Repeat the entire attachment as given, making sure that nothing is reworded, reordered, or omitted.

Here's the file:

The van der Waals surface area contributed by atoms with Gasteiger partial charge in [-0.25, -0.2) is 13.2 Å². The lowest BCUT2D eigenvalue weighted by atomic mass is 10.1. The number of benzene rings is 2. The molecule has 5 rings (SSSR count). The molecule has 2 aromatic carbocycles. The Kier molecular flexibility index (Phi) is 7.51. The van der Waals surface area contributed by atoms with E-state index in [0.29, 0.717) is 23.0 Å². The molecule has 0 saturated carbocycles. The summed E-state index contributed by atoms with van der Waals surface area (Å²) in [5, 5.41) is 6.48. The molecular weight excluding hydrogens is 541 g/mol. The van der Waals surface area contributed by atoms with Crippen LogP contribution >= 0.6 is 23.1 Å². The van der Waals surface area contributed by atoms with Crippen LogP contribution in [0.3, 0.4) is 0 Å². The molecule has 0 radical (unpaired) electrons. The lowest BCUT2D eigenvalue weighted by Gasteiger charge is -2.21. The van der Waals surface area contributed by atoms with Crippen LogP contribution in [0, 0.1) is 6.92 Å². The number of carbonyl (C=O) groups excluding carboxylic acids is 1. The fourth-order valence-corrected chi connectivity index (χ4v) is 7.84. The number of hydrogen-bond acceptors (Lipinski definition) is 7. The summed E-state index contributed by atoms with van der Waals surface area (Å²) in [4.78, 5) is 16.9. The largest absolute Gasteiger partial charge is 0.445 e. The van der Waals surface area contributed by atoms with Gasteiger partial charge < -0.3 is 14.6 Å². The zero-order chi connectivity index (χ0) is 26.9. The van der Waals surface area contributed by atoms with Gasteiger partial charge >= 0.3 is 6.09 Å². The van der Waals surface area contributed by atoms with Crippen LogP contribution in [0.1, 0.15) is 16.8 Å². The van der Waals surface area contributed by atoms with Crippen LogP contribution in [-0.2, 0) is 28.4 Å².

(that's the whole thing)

The van der Waals surface area contributed by atoms with Gasteiger partial charge in [-0.25, -0.2) is 13.2 Å². The lowest BCUT2D eigenvalue weighted by atomic mass is 10.1. The number of benzene rings is 2. The molecule has 5 rings (SSSR count). The molecule has 2 aromatic carbocycles. The Kier molecular flexibility index (Phi) is 7.51. The van der Waals surface area contributed by atoms with E-state index in [0.29, 0.717) is 23.0 Å². The molecule has 0 saturated carbocycles. The summed E-state index contributed by atoms with van der Waals surface area (Å²) in [5, 5.41) is 6.48. The molecular weight excluding hydrogens is 541 g/mol. The van der Waals surface area contributed by atoms with Crippen LogP contribution >= 0.6 is 23.1 Å². The van der Waals surface area contributed by atoms with Crippen LogP contribution in [0.3, 0.4) is 0 Å². The molecule has 0 radical (unpaired) electrons. The lowest BCUT2D eigenvalue weighted by Gasteiger charge is -2.21. The van der Waals surface area contributed by atoms with Crippen LogP contribution in [0, 0.1) is 6.92 Å². The number of carbonyl (C=O) groups excluding carboxylic acids is 1. The fourth-order valence-corrected chi connectivity index (χ4v) is 7.84. The number of hydrogen-bond acceptors (Lipinski definition) is 7. The summed E-state index contributed by atoms with van der Waals surface area (Å²) in [4.78, 5) is 16.9. The largest absolute Gasteiger partial charge is 0.445 e. The van der Waals surface area contributed by atoms with Gasteiger partial charge < -0.3 is 14.6 Å². The zero-order chi connectivity index (χ0) is 26.9. The van der Waals surface area contributed by atoms with Gasteiger partial charge >= 0.3 is 6.09 Å². The van der Waals surface area contributed by atoms with Crippen LogP contribution in [0.1, 0.15) is 16.8 Å². The van der Waals surface area contributed by atoms with Crippen LogP contribution in [-0.2, 0) is 28.4 Å².